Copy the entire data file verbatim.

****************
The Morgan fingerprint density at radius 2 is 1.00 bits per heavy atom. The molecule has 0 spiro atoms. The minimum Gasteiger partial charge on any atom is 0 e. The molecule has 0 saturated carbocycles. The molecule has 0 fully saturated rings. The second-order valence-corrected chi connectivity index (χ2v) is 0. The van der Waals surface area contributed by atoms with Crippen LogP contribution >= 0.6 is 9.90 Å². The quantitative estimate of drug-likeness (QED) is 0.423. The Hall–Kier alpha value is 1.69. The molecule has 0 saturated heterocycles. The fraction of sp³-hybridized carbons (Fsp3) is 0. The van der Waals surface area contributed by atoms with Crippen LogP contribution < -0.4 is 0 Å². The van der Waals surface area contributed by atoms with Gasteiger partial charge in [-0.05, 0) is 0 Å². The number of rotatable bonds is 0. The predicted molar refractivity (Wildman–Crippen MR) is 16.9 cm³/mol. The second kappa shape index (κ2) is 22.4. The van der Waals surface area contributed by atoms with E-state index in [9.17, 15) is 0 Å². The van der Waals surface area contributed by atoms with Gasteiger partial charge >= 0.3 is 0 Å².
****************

The Morgan fingerprint density at radius 2 is 1.00 bits per heavy atom. The molecule has 0 spiro atoms. The minimum Gasteiger partial charge on any atom is 0 e. The molecule has 0 saturated carbocycles. The molecule has 0 fully saturated rings. The second-order valence-corrected chi connectivity index (χ2v) is 0. The van der Waals surface area contributed by atoms with Crippen LogP contribution >= 0.6 is 9.90 Å². The quantitative estimate of drug-likeness (QED) is 0.423. The Hall–Kier alpha value is 1.69. The molecule has 0 saturated heterocycles. The fraction of sp³-hybridized carbons (Fsp3) is 0. The van der Waals surface area contributed by atoms with Crippen LogP contribution < -0.4 is 0 Å². The van der Waals surface area contributed by atoms with Gasteiger partial charge in [-0.05, 0) is 0 Å². The number of rotatable bonds is 0. The predicted molar refractivity (Wildman–Crippen MR) is 16.9 cm³/mol. The second kappa shape index (κ2) is 22.4. The van der Waals surface area contributed by atoms with E-state index in [9.17, 15) is 0 Å². The van der Waals surface area contributed by atoms with Gasteiger partial charge >= 0.3 is 0 Å².